The results were amazing to even me. The top two producing cultivars were ‘Yellow Wonder’ and ‘Alexandria’. This was before we acquired cultivars like ‘Reine des Vallees’ and ‘Bowlenzauber’ (two cultivars we consider superior to ‘Yellow Wonder’ and ‘Alexandria’). We followed production for an entire spring from first fruit until the fruit were tiny in the summer and not worth harvesting. We harvested fruit and graded it on the spot and weighed it per plant. The results were analized statistically. These top two cultivars produced 0.9 lb of fruit per plant which consisted of over 700 berries per plant. They were statistically equivalent.
We did it backwards, but the following year we did a similar study but with plants in their first year of productions. There were differences in the top cultivars and the amount of fruit was about half of what we got from two year old plants.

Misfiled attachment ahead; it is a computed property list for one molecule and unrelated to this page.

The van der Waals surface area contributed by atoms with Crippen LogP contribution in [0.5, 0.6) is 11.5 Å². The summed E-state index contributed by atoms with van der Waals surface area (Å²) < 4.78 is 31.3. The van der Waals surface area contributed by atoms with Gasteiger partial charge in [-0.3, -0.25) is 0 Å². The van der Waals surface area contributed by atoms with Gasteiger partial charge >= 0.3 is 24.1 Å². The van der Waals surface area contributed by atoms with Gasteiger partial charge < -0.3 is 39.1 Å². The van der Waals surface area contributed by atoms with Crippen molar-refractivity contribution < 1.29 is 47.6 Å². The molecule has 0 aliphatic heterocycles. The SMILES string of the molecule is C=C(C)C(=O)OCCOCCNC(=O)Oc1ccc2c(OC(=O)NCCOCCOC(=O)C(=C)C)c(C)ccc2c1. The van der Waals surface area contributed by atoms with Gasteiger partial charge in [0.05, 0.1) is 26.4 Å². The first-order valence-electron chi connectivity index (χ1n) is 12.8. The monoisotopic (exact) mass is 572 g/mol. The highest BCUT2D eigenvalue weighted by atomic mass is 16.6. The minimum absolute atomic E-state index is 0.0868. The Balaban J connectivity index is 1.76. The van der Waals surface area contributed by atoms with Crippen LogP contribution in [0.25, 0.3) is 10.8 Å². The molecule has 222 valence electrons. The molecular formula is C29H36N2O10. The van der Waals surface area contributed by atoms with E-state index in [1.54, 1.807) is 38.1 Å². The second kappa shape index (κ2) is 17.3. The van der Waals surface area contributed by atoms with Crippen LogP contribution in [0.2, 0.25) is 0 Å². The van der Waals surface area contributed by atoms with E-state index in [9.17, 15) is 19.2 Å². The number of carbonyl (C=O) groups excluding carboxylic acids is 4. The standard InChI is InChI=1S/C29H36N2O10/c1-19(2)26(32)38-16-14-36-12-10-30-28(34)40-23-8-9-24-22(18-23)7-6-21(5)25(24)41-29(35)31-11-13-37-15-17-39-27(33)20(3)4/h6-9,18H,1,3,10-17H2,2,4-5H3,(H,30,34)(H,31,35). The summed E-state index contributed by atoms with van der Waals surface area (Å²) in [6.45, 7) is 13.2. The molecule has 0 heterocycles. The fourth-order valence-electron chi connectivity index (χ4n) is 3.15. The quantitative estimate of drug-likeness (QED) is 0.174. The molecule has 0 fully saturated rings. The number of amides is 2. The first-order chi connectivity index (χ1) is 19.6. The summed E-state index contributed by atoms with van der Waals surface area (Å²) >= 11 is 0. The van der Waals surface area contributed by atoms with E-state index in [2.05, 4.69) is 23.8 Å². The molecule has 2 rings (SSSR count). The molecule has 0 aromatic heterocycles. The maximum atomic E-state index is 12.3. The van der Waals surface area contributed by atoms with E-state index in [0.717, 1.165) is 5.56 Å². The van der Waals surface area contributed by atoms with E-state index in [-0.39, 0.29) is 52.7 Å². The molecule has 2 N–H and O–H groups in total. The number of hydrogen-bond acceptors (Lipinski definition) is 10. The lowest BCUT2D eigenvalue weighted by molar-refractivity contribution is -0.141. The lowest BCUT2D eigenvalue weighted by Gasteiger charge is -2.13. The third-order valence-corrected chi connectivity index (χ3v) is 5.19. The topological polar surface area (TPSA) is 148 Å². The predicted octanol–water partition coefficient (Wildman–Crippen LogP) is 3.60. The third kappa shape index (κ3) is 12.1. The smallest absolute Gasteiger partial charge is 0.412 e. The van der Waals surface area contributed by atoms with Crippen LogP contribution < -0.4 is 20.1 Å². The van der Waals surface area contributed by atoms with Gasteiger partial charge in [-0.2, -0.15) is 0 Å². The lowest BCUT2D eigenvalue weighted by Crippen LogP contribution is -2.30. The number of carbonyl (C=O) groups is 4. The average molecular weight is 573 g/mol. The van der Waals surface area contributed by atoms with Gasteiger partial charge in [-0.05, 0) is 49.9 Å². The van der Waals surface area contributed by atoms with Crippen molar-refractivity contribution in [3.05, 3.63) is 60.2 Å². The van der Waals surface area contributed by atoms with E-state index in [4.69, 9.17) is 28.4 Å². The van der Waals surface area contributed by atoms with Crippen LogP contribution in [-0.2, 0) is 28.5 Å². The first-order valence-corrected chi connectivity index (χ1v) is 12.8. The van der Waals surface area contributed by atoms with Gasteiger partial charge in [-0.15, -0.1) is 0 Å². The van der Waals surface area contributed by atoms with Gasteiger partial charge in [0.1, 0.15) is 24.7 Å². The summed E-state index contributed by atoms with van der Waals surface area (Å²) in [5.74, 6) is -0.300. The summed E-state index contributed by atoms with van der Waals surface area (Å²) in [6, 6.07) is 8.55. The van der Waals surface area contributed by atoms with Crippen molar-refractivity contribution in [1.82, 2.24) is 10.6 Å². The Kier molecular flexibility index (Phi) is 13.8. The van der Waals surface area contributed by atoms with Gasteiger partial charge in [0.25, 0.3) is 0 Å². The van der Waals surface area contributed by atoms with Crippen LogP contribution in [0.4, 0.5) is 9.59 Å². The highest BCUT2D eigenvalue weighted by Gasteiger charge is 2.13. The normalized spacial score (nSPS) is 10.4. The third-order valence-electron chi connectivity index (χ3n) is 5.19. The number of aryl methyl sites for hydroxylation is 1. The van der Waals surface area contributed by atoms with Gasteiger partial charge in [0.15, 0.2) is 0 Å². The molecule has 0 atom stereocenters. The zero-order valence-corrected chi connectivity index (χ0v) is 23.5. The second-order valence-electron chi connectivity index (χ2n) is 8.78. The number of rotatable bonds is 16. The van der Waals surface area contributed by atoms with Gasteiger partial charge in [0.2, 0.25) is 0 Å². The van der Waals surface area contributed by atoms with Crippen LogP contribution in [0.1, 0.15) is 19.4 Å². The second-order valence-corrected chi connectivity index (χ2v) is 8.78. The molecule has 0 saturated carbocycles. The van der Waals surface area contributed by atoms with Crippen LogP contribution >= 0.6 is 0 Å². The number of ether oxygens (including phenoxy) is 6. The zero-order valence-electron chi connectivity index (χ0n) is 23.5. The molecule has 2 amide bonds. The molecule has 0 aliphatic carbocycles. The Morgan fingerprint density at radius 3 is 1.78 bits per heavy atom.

Our literature searches finally started finding information on fraises des bois productivity. A Japanese study around the same time as our study had similar results for one year old plants but did not follow them into the second year.
We intend to expand this whole page with the exact numbers and possibly with charts and graphs but in the interest of getting as much information online as possible we will provide summaries only at this time.
It is worth mentioning that for years we did not consider hydroponic production of fraises des bois to be practical. Afterall, hydroponic systems like NFT usually use small blocks of media. Alpine strawberries produce a clump and the larger the clump the more productive. We believed that limiting the size of the clump with the hydroponic media would limit production.